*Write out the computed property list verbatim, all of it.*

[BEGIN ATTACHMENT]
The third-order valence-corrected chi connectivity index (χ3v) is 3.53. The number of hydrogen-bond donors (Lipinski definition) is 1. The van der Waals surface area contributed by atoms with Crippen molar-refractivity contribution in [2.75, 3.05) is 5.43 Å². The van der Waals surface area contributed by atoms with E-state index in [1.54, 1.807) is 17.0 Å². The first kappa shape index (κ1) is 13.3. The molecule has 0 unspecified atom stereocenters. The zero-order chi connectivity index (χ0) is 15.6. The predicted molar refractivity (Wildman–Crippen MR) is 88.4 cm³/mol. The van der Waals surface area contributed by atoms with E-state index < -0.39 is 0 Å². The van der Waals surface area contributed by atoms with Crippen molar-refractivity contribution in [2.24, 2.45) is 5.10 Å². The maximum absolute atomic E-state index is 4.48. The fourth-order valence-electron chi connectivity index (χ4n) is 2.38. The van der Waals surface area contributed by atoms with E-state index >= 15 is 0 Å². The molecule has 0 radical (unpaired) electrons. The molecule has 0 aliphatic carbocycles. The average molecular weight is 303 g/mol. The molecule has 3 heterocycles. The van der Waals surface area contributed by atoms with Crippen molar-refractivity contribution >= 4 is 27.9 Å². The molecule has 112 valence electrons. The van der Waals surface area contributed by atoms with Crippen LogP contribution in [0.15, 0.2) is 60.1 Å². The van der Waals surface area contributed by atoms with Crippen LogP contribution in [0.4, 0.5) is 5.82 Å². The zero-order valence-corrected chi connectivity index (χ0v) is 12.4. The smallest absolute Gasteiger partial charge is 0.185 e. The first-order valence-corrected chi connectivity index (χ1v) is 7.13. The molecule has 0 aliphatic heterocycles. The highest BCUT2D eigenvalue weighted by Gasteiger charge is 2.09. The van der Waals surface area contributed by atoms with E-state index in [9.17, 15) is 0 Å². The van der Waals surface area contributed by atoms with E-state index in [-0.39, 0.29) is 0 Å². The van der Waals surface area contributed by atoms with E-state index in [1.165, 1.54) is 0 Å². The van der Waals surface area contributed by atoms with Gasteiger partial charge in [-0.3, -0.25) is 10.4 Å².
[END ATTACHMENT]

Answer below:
The third-order valence-corrected chi connectivity index (χ3v) is 3.53. The number of hydrogen-bond donors (Lipinski definition) is 1. The van der Waals surface area contributed by atoms with Crippen molar-refractivity contribution in [2.75, 3.05) is 5.43 Å². The van der Waals surface area contributed by atoms with E-state index in [1.54, 1.807) is 17.0 Å². The first kappa shape index (κ1) is 13.3. The molecule has 0 unspecified atom stereocenters. The zero-order chi connectivity index (χ0) is 15.6. The predicted molar refractivity (Wildman–Crippen MR) is 88.4 cm³/mol. The van der Waals surface area contributed by atoms with E-state index < -0.39 is 0 Å². The van der Waals surface area contributed by atoms with Crippen molar-refractivity contribution in [2.24, 2.45) is 5.10 Å². The maximum absolute atomic E-state index is 4.48. The fourth-order valence-electron chi connectivity index (χ4n) is 2.38. The van der Waals surface area contributed by atoms with E-state index >= 15 is 0 Å². The molecule has 0 radical (unpaired) electrons. The molecule has 0 aliphatic carbocycles. The average molecular weight is 303 g/mol. The molecule has 3 heterocycles. The van der Waals surface area contributed by atoms with Crippen molar-refractivity contribution >= 4 is 27.9 Å². The molecule has 112 valence electrons. The van der Waals surface area contributed by atoms with Crippen LogP contribution in [0.15, 0.2) is 60.1 Å². The van der Waals surface area contributed by atoms with Crippen LogP contribution in [0.4, 0.5) is 5.82 Å². The zero-order valence-corrected chi connectivity index (χ0v) is 12.4. The smallest absolute Gasteiger partial charge is 0.185 e. The first-order valence-corrected chi connectivity index (χ1v) is 7.13. The molecule has 0 aliphatic heterocycles. The highest BCUT2D eigenvalue weighted by Gasteiger charge is 2.09. The van der Waals surface area contributed by atoms with E-state index in [9.17, 15) is 0 Å². The van der Waals surface area contributed by atoms with E-state index in [-0.39, 0.29) is 0 Å². The van der Waals surface area contributed by atoms with E-state index in [1.165, 1.54) is 0 Å². The van der Waals surface area contributed by atoms with Gasteiger partial charge in [-0.3, -0.25) is 10.4 Å².